Returning to the dance metaphor and working it a bit harder: Museums need to pay closer attention to the music and how good at dancing they really are. At least weekly I encounter cases where, unwittingly, museums follow, and sometimes mimic, formal education ignoring the tremendous assets available in their own informal learning environments.

Several years ago I started noticing museum annual reports with color photos of children eagerly raising their hands; photo captions mention how the museum serves schools. Perhaps these photos had long been there and I finally woke up to the disconnect: representing children’s enthusiasm and learning capabilities in a dynamic, object rich and free-choice museum environment using a trite symbol for traditional and teacher-directed learning.

Just this past week I came across two examples of how formal ed frames perspectives in museums. A statement on a museum resource website said, “Museums enable us to supplement the formal, structured, curriculum-driven model encountered in classrooms.” In a recent and otherwise excellent article in a professional journal, science centers and museums were referred to as 3-dimensional textbooks of science. Do we ever refer to textbooks as 2-dimensional museums?

More classroom, less museum
A formal ed mindset is strong as well in designing and outfitting non-exhibit museums spaces. With few exceptions, classroom spaces in museums are replicas of school classrooms, with tables and chairs replacing desks. In fact, these spaces are generally called classrooms on the building directory. The creative thinking and fresh design that shape multi-sensory, flexible, contextual, and sometimes immersive exhibit environments manage to  leave workshop, studio, and lab environments completely untouched.

More museum, less classroom

While I feel impatient, there are understandable reasons for not yet having full traction. In a session at the Visitor Studies Association conference Joe Heimlich highlighted one reason. Most educational theory and frameworks have been developed using formal education with captured audiences and time frames and treatments useful to schools. Without fully registering this difference, we generalize from formal ed with captive audiences, individual cognition, and text-based approaches to settings where learning is voluntary, sparked by personal interest, contextual, social, and object based.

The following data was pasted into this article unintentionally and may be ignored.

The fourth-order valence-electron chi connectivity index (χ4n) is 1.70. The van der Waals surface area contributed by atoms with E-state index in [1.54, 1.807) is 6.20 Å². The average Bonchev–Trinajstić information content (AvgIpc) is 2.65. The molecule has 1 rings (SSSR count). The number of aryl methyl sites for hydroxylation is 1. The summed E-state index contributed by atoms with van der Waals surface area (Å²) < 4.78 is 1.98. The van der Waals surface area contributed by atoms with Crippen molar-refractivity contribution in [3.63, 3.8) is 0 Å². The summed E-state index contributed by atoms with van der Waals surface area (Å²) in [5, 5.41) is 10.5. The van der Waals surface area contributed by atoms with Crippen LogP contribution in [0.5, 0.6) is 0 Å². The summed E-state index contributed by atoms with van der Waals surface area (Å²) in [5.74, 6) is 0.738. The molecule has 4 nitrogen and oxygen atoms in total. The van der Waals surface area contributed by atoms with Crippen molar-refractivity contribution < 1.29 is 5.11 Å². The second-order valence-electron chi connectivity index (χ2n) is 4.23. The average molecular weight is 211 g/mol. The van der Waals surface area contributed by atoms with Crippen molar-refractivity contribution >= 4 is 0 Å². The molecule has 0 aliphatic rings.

Learning New Steps
Transitions take time, especially transitions from a following role to stepping out and leading. Evidence of the shift that is occurring is gratifying and insightful. For instance, the 2006 Tamarack Nature Center (MN) master plan noted how environmental education professionals had allowed formal educational policy and standardized tests to determine the focus of programs, teaching methods, and the commitment to informal learning experiences–at the expense of a lasting connection to nature. In a recent Museum Commons blog, Gretchen Jennings reflected on how she had brought her public school perspective to museums, over time arriving at new ways of thinking about museum learning independent of formal ed.

Museums need to actively own and advance their learning territory and do so with a sense of urgency. Changes in the world of learning are unfolding right now; and they are changing in the direction that resonates with the very attributes that distinguish informal learning environments from formal education. They are self-directed, personal and social, evidence rich, with engaging physical contexts. Museums can amplify their contributions to a more robust and extensive learning landscape across communities and the lifespan. 

A common framework for informal learning independent of formal ed is needed. And while multiple theoretical frameworks exist, they have yet to be integrated, a task made more challenging by the need to recognize perspectives of different fields and a wide range of settings. Initiatives like Falk and Dierking’s 2007 In Principle, In Practice explore and make explicit connections among research, evaluation, and practice in museum learning. Frameworks such as the proposed Ecological Framework Across Places and Pursuits from LSIE pick up the challenge as well.

Advancing the potential of informal learning happens as well in the everyday work of creating learning experiences and environments. Museums serve learners across a wide age range, across generations, and across the community. Their array of interactive learning and experience strategies and methods is rich, varied, and enviable. They enjoy significant potential for engaging learners in meeting personal goals, museum learning interests, and community priorities. As they explore, articulate, and study these strategies, methods, practices, and impacts, program developers, educators, prototypers, designers, and evaluators can build a shared vocabulary, test new approaches, learn informally themselves, and inform the larger discussion.

Let the dance continue. Informal learning environments can be both partners with formal education and, it appears, lead the next dance.

Some Related Resources
•            In Principle, In Practice: Museums as Learning Institutions. (2007). John H. Falk, Lynn D. Dierking       and Susan Foutz (Eds.).
•            Lessons Without Limits. (2002). John H. Falk and Lynn D. Dierking.
•            Perspectives on Object-centered Learning in Museums. (2002). Scott G. Paris (Ed.); Lawrence Erlbaum and Associates.
•            Learning in School and Out. (1987). Lauren Resnick. Educational Researcher; 16-30.